Goldeneye Vineyards was established by Dan and Margaret Duckhorn, who also own the much celebrated Duckhorn and Paraduxx Vineyards in the Napa Valley. Duckhorn Vineyard produces a variety of excellently crafted wines, including highly acclaimed Merlots, Cabernet Sauvignons, ripe and compelling Red Blends, and an elegant Sauvignon Blanc. At their nearby Paraduxx Vineyard, they produce a variety of robust and delicately balanced contemporary Red Blends, each expressing the essence of the Napa Valley soil and the consummate viticulture practices and quality grapes used in its blending.
While the Napa Valley is excellent for growing Merlot and Cabernet Sauvignon grapes, its climate is generally too warm and dry for Pinot Noirs. And so it was that the Duckhorns found a cool-climate appellation from which
they could make a Pinot Noir of the same high quality as their Napa Valley varietals. Goldeneye Vineyards, located in Philo, a small town on Highway 128 roughly thirty miles southeast of Mendocino, produced its first vintage of wine in 1997. The high quality and success of this deliciously sophisticated wine helped to make the Anderson
Valley the preeminent Pinot Noir region in California.
What separates the wine-tasting experience at Goldeneye from that of most other wineries is the setting. Rather than standing around an indoor counter where various wines are poured for you, Goldeneye conducts its tastings on a verdant garden deck, which features an awe-inspiring view or the meticulously landscaped vineyards and of a redwood forest in the background.
We were seated at tables shielded from the sun by umbrellas and served a great variety of wines by our most congenial and informative hostess, Janelle Teague. In addition to bringing us the wines, she also provided us with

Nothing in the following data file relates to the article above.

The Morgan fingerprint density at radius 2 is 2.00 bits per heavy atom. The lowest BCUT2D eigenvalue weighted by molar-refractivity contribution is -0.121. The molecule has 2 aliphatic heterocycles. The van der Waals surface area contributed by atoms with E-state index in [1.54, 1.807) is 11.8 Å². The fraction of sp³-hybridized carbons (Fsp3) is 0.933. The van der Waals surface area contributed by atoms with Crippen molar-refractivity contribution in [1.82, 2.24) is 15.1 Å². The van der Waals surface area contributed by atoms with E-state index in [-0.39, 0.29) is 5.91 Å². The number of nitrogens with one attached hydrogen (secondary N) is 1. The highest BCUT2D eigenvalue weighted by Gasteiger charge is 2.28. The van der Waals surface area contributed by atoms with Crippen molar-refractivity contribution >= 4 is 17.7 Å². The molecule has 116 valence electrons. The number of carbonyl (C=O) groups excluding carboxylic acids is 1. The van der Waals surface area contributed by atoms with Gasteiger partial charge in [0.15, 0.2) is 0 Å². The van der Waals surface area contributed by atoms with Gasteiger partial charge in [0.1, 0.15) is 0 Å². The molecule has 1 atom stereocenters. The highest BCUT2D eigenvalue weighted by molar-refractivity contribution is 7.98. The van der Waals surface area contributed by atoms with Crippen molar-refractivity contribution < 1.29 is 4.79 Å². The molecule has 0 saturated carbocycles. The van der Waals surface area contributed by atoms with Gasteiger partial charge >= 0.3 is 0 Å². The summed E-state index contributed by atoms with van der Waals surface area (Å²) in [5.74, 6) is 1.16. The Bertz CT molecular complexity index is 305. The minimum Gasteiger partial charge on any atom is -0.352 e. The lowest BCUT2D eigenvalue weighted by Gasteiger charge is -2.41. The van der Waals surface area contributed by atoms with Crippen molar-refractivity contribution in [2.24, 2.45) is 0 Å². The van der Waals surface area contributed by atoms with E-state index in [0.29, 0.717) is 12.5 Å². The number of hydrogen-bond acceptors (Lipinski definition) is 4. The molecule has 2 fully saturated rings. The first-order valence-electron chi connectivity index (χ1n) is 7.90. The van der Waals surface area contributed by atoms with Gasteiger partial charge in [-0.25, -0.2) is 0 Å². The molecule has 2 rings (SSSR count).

cheese and crackers to enhance the tasting experience.
Janelle explained to us that the Duckhorns have made their last name the theme of their wineries. Paraduxx is, of course, a play on the words pair of ducks, and Goldeneye is a species of sea duck common to the northern hemisphere.
The duck theme goes even into the shape of the Philo, Confluence Vineyard (so named because it sits at the confluence of the Navarro River, Rancheria Creek, and Anderson Creek). From the air, one can see that the
vineyard has been planted so as to form the shape of a duck.
Naturally, despite the incredible setting and gracious hospitality, the highlight was still tasting the wines. We started with a refreshing 2011 Goldeneye Vin Gris of Pinot Noir. This wine is made entirely of Pinot Noir grapes and is left with the skins for only twenty-two hours, which gives it just a hint of salmon color. The aroma of this wine reminded me of watermelon and rose petals. I could imagine drinking it by itself, or, of course, with chicken or fish.
Next, we sampled the Migration (another duck-themed name) 2010 Chardonnay from the Anderson Valley Split Rail Vineyard. I found this superb wine to have a distinct aroma of pear and apple. Unlike some of the heavier
Chardonnays that seem oaky or buttery, this wine was crisper and a bit more complex.
Lastly, we tasted what we had come to taste—the highly acclaimed and high-end Goldeneye Pinot Noirs, of which there are three: the Anderson Valley Pinot Noir, the Confluence Vineyard Pinot Noir, and the Gowan Creek Vineyard Pinot Noir. While all three were enormously desirable, I preferred, upon several rounds of blind tastings,
the Gowan Creek Vineyard’s offering. Gowan Creek Vineyard is located closer to the coast than is the Confluence Vineyard, and has, therefore, a cooler climate. The wine had a lush flavor hinting at blackberries, plums, and wild
cherries. Still, being a Pinot Noir, it was not a heavy wine and could be consumed with virtually any dish or by itself.
Overall, this particular wine-tasting experience wasn’t just about tasting spectacularly well-made wines; it also was about enjoying several hours spent is a most relaxing and picturesque setting while chatting with an amiable and knowledgeable hostess. As far as wine tastings go, this one ranks near the top of the list. I would recommend a trip to Goldeneye Vineyards to anyone who visits the Mendocino Coast.
Photos by Philip Michaels
Published on Sep 13, 2012